Because of our travel schedules, The Empowering Team is always looking for solutions to reducing jet lag and coping with its effects. This post by Joseph Coda has great advice on the subject.
The Symptoms of jet lag vary by individual and according to how accustomed you are to flying, especially on long flights. One of the most common symptoms of jet lag is a sense of mental fatigue. You may have difficulty concentrating or focusing on tasks and may have headaches or disorientation. Your usual bodily schedules, including bathroom and sleep habits, may experience interruptions and can get thrown completely out of sync; varying degrees of changes can occur in your normal sleeping, waking, toilet and exercise habits, caused by disruption of the circadian or daily rhythm of your body. Your body adapts to the sunrise and sunset of your origination point; if those times are different in your destination, your mind and body can become confused.
Reduce your vulnerability to jet lag with exercise before traveling across multiple time zones. Many athletes traveling for competition exercise early in the morning on the day of departure. Exercise for about 20 to 30 minutes, combining calisthenics, weight-bearing or light circuit training, and walking or jogging on a treadmill. These can be effective in restoring circulation and “waking the body up” to a more alert and invigorated state.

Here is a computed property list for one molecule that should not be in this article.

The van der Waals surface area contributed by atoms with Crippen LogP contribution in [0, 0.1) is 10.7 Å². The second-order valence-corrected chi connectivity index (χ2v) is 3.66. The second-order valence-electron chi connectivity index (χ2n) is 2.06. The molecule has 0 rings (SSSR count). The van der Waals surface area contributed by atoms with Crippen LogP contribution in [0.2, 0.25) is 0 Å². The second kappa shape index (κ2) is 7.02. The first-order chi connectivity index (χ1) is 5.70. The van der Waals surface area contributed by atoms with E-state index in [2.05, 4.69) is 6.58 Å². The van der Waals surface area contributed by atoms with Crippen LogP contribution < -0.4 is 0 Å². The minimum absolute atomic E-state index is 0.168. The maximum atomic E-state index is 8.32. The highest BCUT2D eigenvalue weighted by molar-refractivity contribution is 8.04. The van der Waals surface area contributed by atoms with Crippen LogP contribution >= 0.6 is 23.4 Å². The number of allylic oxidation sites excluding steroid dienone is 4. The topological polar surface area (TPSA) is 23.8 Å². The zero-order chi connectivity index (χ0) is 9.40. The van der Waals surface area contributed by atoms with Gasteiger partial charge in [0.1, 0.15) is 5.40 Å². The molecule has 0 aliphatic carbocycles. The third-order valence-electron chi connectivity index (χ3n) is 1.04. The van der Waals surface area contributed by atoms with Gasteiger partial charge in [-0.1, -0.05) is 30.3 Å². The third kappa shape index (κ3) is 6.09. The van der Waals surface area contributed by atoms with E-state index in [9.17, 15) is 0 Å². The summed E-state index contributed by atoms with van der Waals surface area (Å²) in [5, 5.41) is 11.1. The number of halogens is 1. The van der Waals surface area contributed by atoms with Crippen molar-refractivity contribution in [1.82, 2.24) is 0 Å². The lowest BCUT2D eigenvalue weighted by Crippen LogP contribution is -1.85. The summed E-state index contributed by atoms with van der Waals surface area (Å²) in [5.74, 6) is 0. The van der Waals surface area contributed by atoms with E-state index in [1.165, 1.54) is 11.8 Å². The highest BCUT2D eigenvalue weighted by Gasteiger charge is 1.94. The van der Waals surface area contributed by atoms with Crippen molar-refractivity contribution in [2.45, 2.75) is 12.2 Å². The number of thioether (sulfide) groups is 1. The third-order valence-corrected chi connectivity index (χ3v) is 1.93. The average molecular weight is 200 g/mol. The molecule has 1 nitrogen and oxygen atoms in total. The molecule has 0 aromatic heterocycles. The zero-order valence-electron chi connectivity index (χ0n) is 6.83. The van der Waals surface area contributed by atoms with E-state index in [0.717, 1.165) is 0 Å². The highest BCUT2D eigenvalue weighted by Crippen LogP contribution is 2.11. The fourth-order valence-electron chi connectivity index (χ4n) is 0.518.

During your flight, get up at least once an hour and walk up and down the aisles of your cabin. If you’re not embarrassed, take large, lunging steps to work the hips, stretching your hips and getting the circulation going in the lower extremities after hours of sitting still. When you are seated, small range-of-motion exercises and stretches can help keep your body more alert and increase blood supply to the heart and brain. Calf stretches can be performed in a seated position by placing your hands on your knees and pressing downward while lifting your heels off the floor. Repeat this exercise 20 to 30 times in a row. Shrug your shoulders forward and backward, then in a forward circling motion, then in a rearward motion, for 10 times in each direction.
As soon as you get a chance after landing, engage in a light workout. Walking or jogging on a treadmill, lifting light weights, circuit training or even a yoga workout in your hotel room will help your body to recover from long hours in flight. Your body may need a day or two to adjust to the new environment, but exercising will help your body relax and encourage restful sleep that first night after you land.